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  • Jenny Davis

Art Studios (Part 2): Ergonomics

Ergonomics are not something that come to mind right away when you think about art and artists. Especially as an art student, when you're young and pulling all-nighters with little consequence other than being tired the next day. But artists suffer overuse injuries, just like anyone else performing repetitive motions all day. Shoulder problems, neck pain, carpel tunnel, and more. My mom developed intense neck pain from leaning over a flat surface for hours at a time to paint. She rehabbed herself and started working on a tilted surface. And she has been warning me to do the same thing.

When I was 18, I could paint for 8-10 hours straight with just short breaks, and I didn't have any aches and pains afterwards. Now, I can do about 4-6 hours with breaks before it starts getting uncomfortable. But if I'm working horizontally, I start to get an uncomfortable buzzing sensation between my shoulders after about 2 hours. That is entirely posture (and aging) related (oh boy). So I got a tilting tabletop drawing board like my mom's and am trying to get in the habit of using it.

My current painting is 30"x19" and this is the first painting I've worked on using an angled surface.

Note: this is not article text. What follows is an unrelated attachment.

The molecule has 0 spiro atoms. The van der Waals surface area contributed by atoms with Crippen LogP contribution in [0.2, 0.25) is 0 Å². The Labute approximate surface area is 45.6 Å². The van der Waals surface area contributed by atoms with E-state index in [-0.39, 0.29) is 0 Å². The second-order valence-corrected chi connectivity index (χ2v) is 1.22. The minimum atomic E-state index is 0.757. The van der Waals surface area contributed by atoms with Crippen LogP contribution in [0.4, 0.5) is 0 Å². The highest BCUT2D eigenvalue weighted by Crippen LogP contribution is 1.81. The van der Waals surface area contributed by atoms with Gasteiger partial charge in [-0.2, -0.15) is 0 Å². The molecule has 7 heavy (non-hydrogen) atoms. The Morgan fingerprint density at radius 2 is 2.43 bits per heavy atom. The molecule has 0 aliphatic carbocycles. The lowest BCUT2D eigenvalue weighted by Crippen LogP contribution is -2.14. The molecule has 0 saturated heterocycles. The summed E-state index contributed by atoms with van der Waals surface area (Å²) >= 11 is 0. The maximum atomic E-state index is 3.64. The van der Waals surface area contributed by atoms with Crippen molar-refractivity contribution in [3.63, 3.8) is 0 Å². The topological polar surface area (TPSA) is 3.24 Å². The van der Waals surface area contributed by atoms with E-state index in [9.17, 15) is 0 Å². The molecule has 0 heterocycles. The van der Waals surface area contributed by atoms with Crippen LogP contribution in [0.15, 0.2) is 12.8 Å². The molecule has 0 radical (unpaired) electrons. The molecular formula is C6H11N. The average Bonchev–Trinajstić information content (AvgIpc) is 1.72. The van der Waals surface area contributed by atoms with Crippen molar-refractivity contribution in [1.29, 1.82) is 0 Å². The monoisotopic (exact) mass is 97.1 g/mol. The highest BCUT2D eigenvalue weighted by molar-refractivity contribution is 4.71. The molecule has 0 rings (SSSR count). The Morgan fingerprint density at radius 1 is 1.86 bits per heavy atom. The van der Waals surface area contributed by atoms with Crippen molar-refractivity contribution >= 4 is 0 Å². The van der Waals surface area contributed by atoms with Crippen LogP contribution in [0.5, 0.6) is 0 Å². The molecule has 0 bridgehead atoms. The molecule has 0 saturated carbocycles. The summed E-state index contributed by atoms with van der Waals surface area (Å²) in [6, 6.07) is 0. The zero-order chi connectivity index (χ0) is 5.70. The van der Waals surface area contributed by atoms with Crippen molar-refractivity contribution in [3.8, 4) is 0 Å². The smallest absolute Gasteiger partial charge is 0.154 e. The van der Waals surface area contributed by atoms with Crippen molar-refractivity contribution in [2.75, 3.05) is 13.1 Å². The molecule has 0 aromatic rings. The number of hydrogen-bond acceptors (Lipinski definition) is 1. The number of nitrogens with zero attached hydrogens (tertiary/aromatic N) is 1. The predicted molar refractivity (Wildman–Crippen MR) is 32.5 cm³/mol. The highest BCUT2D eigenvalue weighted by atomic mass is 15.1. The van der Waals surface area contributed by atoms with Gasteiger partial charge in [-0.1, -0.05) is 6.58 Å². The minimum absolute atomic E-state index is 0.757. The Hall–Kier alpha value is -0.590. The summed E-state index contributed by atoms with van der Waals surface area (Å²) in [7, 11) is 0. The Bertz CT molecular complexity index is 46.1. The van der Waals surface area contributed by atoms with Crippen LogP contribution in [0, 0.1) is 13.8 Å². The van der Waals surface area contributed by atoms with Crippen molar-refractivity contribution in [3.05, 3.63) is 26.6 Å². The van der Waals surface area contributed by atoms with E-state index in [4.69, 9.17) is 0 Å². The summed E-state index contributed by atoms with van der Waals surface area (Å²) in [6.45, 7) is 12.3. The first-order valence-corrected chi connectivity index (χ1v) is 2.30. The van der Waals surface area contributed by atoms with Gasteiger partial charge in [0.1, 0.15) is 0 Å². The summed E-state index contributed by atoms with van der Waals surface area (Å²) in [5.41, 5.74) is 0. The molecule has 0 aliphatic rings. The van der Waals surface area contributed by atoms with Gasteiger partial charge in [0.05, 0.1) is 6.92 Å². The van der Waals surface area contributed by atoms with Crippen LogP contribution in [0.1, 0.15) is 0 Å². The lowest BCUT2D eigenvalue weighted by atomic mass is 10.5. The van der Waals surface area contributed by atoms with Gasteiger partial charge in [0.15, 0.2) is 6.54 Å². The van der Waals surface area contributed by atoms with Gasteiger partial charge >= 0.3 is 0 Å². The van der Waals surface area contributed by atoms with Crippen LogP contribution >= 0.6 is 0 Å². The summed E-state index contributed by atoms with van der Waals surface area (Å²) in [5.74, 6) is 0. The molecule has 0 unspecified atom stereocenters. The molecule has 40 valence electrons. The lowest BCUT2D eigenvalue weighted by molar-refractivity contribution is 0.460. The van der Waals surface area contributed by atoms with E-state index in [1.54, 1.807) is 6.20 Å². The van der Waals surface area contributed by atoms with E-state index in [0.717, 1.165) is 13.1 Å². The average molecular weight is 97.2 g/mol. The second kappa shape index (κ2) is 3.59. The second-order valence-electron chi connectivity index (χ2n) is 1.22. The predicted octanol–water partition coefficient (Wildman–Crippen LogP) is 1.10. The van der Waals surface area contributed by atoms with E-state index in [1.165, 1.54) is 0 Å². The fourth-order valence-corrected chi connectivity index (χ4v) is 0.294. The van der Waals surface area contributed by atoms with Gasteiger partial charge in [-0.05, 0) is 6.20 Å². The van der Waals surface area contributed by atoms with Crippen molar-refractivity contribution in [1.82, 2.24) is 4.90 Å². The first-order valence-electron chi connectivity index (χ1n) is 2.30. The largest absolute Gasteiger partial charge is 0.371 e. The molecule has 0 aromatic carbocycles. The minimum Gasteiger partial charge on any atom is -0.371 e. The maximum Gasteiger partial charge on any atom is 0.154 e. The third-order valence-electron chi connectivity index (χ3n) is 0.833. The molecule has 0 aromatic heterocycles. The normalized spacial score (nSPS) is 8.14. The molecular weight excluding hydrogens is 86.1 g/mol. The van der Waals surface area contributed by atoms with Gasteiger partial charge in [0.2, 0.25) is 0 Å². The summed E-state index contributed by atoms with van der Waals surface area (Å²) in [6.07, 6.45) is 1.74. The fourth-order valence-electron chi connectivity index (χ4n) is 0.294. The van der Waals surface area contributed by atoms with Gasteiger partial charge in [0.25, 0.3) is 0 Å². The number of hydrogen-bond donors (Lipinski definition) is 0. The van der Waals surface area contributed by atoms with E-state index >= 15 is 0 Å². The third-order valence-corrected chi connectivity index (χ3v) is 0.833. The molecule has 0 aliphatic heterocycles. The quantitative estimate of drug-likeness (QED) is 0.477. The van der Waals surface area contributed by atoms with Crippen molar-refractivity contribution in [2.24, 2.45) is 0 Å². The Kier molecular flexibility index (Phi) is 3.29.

PRO: The angled drawing board keeps the cats from trying to lay on my painting, and encourages them to instead sleep in my lap.

PRO: My shoulders don't hurt quite as much when I'm working at 45 degrees.

CON: I can't see my paint brushes sitting to the right of the board when it's at this angle. (If I moved the board to the left, it would be too far for me to comfortably reach my palette.)

CON: When I pick up a brush from the table, I smack it accidentally into the board. (I'm sure I'll get better at not doing that...)

I have to say, I don't like using the board. I prefer to work hunched over! But this really does help me to paint longer. And being kind to my back and shoulders will probably pay off over time.

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